Financial Planning

The Impact of Rising Prices

February 01, 2022

You may have noticed prices going up — when you check out at the grocery store, fill up at the pump, and most certainly if you’re shopping for a new car or home.

We are in an inflationary period. As you can see in the chart below, the price of consumer goods, as measured by the Consumer Price Index (CPI), rose 7% last year and the price of gasoline skyrocketed nearly 50%.1 In addition, the price of a new car rose 13% to an average of more than $46,000 in November, with most buyers paying over sticker price. Every type of vehicle costs more, primarily due to a microchip shortage, which is expected to continue through 2022.2 Inflation is at its highest level since 1982.

Price Increases (CPI) from December 2020 – December 2021

Category

% Increase

All items

7.0%

Food

6.3%

Food at home

6.5%

Cereals and bakery products

4.8%

Meats, poultry, fish, and eggs

12.5%

Dairy and related products

1.6%

Fruits and vegetables

5.0%

Nonalcoholic beverages and beverage materials

5.2%

Other food at home

5.6%

Food away from home

6.0%

Full-service meals and snacks

6.6%

Limited-service meals and snacks

8.0%

Energy

29.3%

Energy commodities

48.9%

Fuel oil

41.0%

Gasoline (all types)

49.6%


Source: 12-month percentage change, Consumer Price Index, selected categories (table), not seasonally adjusted, U.S. Bureau of Labor Statistics, December 2021.

What’s triggering price increases? There are several variables coming into play, including pandemic supply chain issues leading to unfulfilled demand. In addition, many companies are having trouble recruiting and retaining workers, forcing them to offer higher wages. And some economists argue that the stimulus packages, meant as a lifeline to those who cannot work, are an additional factor because they flooded the economy with cash.

Is there cause for concern? The Federal Reserve is keeping close watch and is expected to increase interest rates soon to contract the money supply and curb price increases. We also expect continued improvement in labor force participation to help alleviate production and delivery bottlenecks. At this point, we believe there is no cause for alarm.

Near-term Impact? As consumers, we should expect to see higher energy, food and other expenses in the coming months and budget accordingly. As investors, we may see some downward pressure on valuation for both fixed income and equity securities; however, with a still relatively strong underlying economy, higher interest rates and lower financial market valuations may present attractive investment opportunities.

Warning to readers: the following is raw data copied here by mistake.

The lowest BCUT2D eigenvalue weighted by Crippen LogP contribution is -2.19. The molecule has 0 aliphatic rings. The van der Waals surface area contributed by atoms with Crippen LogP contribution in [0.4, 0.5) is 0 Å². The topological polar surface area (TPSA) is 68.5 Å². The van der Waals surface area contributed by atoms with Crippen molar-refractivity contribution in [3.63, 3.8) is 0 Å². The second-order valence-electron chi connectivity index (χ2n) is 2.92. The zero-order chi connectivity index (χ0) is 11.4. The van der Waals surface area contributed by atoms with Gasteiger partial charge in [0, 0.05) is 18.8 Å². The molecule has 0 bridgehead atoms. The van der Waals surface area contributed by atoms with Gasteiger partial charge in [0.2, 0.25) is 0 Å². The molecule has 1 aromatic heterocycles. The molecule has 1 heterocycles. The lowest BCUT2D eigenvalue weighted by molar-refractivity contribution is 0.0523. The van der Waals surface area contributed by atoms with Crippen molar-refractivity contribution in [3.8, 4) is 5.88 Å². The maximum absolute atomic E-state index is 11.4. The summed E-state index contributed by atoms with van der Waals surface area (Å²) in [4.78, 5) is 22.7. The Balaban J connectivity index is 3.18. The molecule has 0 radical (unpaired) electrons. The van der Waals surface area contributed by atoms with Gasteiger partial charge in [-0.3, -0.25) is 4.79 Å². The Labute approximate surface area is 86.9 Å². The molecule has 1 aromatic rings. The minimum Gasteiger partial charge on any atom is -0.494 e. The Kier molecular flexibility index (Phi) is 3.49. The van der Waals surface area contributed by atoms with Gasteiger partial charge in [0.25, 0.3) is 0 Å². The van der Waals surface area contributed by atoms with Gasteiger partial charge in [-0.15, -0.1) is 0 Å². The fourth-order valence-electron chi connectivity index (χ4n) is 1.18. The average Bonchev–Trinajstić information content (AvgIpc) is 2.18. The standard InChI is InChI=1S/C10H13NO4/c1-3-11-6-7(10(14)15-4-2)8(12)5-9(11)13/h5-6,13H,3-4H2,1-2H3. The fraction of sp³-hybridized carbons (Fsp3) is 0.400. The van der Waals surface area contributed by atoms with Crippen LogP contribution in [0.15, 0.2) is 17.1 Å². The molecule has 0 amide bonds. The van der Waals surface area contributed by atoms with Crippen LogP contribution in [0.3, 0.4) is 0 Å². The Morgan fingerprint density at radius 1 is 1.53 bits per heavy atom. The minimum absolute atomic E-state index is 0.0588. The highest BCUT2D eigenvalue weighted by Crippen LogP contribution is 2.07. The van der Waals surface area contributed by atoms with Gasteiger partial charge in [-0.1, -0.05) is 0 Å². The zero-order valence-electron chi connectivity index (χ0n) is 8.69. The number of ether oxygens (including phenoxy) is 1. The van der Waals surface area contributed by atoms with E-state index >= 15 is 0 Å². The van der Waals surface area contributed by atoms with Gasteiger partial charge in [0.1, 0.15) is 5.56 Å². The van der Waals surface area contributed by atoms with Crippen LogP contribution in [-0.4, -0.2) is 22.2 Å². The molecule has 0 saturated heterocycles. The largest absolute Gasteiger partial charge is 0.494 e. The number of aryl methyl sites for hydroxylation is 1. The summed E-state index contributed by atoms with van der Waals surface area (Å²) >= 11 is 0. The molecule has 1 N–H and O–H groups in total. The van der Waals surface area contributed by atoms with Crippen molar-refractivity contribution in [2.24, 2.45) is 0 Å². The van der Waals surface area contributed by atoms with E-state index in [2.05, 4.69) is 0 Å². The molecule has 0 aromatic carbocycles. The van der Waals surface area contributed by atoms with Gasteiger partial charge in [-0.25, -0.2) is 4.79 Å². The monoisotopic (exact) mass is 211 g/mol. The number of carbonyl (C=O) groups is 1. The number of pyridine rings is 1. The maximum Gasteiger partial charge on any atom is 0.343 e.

What should you do if you have questions? As always, we are monitoring inflation trends and their impact on interest rates and financial markets. Your Washington Trust Wealth Advisor would be happy to have a conversation with you regarding current market conditions and the impact on your financial plan and investment strategy.


1 On the money – inflation hits highest level in decades, Yahoo!news, January 12, 2022
2 Average New Car Price Increases for Eighth Straight Month, Kelley Blue Book, 12/10/21

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Any views or opinions expressed are those of Washington Trust Wealth Management. The information provided does not constitute legal, tax, or investment advice and it should not be relied on as such. It does not take into account any investor's particular investment objectives, strategies, tax status, or investment horizon. Please consult with a financial counselor, attorney, or tax professional regarding your specific investment, legal, or tax situation. It should not be considered a solicitation to buy or an offer to provide investment advisory or other services. All information is current as of the date of this material and may change at any time without prior notice. The information provided is solely for informational purposes and has been obtained from sources believed to be reliable but its accuracy is not guaranteed.